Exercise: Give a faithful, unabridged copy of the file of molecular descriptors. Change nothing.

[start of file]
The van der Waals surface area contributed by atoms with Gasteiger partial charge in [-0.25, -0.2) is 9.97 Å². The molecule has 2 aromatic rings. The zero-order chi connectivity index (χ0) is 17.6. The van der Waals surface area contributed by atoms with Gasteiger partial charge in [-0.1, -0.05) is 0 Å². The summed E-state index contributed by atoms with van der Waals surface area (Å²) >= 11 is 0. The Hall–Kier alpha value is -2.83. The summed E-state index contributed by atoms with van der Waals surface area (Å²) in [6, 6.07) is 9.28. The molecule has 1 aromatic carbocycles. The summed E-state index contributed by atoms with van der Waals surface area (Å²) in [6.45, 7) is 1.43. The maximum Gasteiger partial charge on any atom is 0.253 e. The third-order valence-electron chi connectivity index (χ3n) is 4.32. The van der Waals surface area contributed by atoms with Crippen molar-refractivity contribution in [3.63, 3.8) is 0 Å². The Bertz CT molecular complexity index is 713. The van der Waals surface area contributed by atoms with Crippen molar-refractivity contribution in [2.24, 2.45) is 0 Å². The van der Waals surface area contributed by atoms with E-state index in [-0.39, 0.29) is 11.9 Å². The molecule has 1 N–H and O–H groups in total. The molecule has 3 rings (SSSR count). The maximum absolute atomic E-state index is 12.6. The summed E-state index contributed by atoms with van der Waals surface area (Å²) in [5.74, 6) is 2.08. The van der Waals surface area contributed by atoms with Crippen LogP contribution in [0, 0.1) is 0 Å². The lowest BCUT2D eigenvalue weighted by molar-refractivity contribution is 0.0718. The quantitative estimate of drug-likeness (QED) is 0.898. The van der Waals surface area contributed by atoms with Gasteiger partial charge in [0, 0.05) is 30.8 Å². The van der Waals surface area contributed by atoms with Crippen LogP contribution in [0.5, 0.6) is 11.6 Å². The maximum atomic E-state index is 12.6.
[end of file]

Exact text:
The van der Waals surface area contributed by atoms with Gasteiger partial charge in [-0.25, -0.2) is 9.97 Å². The molecule has 2 aromatic rings. The zero-order chi connectivity index (χ0) is 17.6. The van der Waals surface area contributed by atoms with Gasteiger partial charge in [-0.1, -0.05) is 0 Å². The summed E-state index contributed by atoms with van der Waals surface area (Å²) >= 11 is 0. The Hall–Kier alpha value is -2.83. The summed E-state index contributed by atoms with van der Waals surface area (Å²) in [6, 6.07) is 9.28. The molecule has 1 aromatic carbocycles. The summed E-state index contributed by atoms with van der Waals surface area (Å²) in [6.45, 7) is 1.43. The maximum Gasteiger partial charge on any atom is 0.253 e. The third-order valence-electron chi connectivity index (χ3n) is 4.32. The van der Waals surface area contributed by atoms with Crippen molar-refractivity contribution in [3.63, 3.8) is 0 Å². The Bertz CT molecular complexity index is 713. The van der Waals surface area contributed by atoms with Crippen molar-refractivity contribution in [2.24, 2.45) is 0 Å². The van der Waals surface area contributed by atoms with E-state index in [-0.39, 0.29) is 11.9 Å². The molecule has 1 N–H and O–H groups in total. The molecule has 3 rings (SSSR count). The maximum absolute atomic E-state index is 12.6. The summed E-state index contributed by atoms with van der Waals surface area (Å²) in [5.74, 6) is 2.08. The van der Waals surface area contributed by atoms with Crippen LogP contribution in [0, 0.1) is 0 Å². The lowest BCUT2D eigenvalue weighted by molar-refractivity contribution is 0.0718. The quantitative estimate of drug-likeness (QED) is 0.898. The van der Waals surface area contributed by atoms with Gasteiger partial charge in [0, 0.05) is 30.8 Å². The van der Waals surface area contributed by atoms with Crippen LogP contribution in [0.5, 0.6) is 11.6 Å². The maximum atomic E-state index is 12.6.